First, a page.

Aristotle, Poetics (English) (XML Header) [genre: prose] [word count] [Arist. Poet.].
<<Arist. Poet. 1461a.1 Arist. Poet. 1461a.20 (Greek) >>Arist. Poet. 1461b.1

1461a.20"All" is used instead of "many" metaphorically, "all" being a species of "many." [Note] And again, "Alone unsharing " [Note] is metaphorical; the best known is called the only one.

By intonation also; for example, the solutions of Hippias of Thasos, his " δίδομεν δέ οἱ" [Note] and τὸ μὲν οὗ καταπύθεται ὄμβρῳ [Note]; and by punctuation; for example, the lines of Empedocles: Soon mortal grow they that aforetime learnt Immortal ways, and pure erstwhile commingled. [Note] Or again by ambiguity, e.g. παρῴχηκεν δὲ πλέω νύξ, where πλείω is ambiguous. [Note] Others according to the habitual use of the phrase, e.g. wine and water is called "wine" so you get the phrase "greaves of new-wrought tin"; [Note] or workers in iron are called "braziers," and so Ganymede is said to pour wine for Zeus, though they do not drink wine. This last might however be metaphorical. [Note]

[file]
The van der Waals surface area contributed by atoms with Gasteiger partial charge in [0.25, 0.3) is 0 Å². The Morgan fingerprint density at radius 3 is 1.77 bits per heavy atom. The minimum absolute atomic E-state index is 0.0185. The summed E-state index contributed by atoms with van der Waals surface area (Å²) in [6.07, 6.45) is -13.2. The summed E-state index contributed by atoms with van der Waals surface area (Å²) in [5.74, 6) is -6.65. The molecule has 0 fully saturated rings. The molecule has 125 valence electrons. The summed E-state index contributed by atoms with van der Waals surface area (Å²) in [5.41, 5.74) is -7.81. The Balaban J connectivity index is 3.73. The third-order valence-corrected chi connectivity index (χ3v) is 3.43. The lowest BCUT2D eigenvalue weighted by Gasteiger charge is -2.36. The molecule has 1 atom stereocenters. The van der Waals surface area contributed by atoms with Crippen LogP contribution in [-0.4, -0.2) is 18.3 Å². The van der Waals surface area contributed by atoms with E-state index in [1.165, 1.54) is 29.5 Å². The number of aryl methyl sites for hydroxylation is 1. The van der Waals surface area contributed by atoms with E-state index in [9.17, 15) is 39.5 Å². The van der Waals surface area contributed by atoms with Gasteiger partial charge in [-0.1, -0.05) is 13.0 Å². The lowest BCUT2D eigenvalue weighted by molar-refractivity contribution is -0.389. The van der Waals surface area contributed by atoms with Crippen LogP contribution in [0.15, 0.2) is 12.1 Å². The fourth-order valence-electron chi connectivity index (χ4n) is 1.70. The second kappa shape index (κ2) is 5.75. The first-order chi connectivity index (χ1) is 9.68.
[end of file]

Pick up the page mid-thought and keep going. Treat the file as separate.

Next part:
Whenever a word seems to involve a contradiction, one should consider how many different meanings it might bear in the passage, e.g. in "There the bronzen shaft was stayed," [Note] we should ask in how many ways "being stayed" might be taken, interpreting the passage in this sense or in that, and keeping as far as possible from the attitude which Glaucon [Note] describes



Aristotle, Poetics (English) (XML Header) [genre: prose] [word count] [Arist. Poet.].
<<Arist. Poet. 1461a.1 Arist. Poet. 1461a.20 (Greek) >>Arist. Poet. 1461b.1

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